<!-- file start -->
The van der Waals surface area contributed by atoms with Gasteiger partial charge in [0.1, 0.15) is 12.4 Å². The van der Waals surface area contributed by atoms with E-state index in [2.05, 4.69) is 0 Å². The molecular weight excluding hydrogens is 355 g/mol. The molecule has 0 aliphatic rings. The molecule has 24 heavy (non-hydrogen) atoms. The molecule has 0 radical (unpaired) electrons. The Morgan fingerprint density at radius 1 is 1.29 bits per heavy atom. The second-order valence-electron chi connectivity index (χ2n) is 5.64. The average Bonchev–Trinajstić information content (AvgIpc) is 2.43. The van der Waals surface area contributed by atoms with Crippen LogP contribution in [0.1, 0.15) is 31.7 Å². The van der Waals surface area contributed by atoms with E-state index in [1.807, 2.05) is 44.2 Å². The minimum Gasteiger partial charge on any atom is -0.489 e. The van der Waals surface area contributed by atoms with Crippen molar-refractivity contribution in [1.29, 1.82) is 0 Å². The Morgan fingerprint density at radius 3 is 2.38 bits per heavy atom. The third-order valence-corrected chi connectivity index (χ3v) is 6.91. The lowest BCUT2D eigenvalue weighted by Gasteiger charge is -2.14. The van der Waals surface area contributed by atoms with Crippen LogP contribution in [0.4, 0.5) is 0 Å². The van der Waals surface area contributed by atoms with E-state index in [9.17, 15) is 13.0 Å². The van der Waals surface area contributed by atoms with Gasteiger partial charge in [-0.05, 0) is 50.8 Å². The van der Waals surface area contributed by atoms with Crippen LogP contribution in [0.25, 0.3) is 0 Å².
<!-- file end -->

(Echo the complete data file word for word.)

The van der Waals surface area contributed by atoms with Gasteiger partial charge in [0.1, 0.15) is 12.4 Å². The van der Waals surface area contributed by atoms with E-state index in [2.05, 4.69) is 0 Å². The molecular weight excluding hydrogens is 355 g/mol. The molecule has 0 aliphatic rings. The molecule has 24 heavy (non-hydrogen) atoms. The molecule has 0 radical (unpaired) electrons. The Morgan fingerprint density at radius 1 is 1.29 bits per heavy atom. The second-order valence-electron chi connectivity index (χ2n) is 5.64. The average Bonchev–Trinajstić information content (AvgIpc) is 2.43. The van der Waals surface area contributed by atoms with Crippen LogP contribution in [0.1, 0.15) is 31.7 Å². The van der Waals surface area contributed by atoms with E-state index in [1.807, 2.05) is 44.2 Å². The minimum Gasteiger partial charge on any atom is -0.489 e. The van der Waals surface area contributed by atoms with Crippen molar-refractivity contribution in [1.29, 1.82) is 0 Å². The Morgan fingerprint density at radius 3 is 2.38 bits per heavy atom. The third-order valence-corrected chi connectivity index (χ3v) is 6.91. The lowest BCUT2D eigenvalue weighted by Gasteiger charge is -2.14. The van der Waals surface area contributed by atoms with Crippen LogP contribution in [0.4, 0.5) is 0 Å². The van der Waals surface area contributed by atoms with E-state index in [9.17, 15) is 13.0 Å². The van der Waals surface area contributed by atoms with Gasteiger partial charge in [-0.05, 0) is 50.8 Å². The van der Waals surface area contributed by atoms with Crippen LogP contribution in [0.25, 0.3) is 0 Å².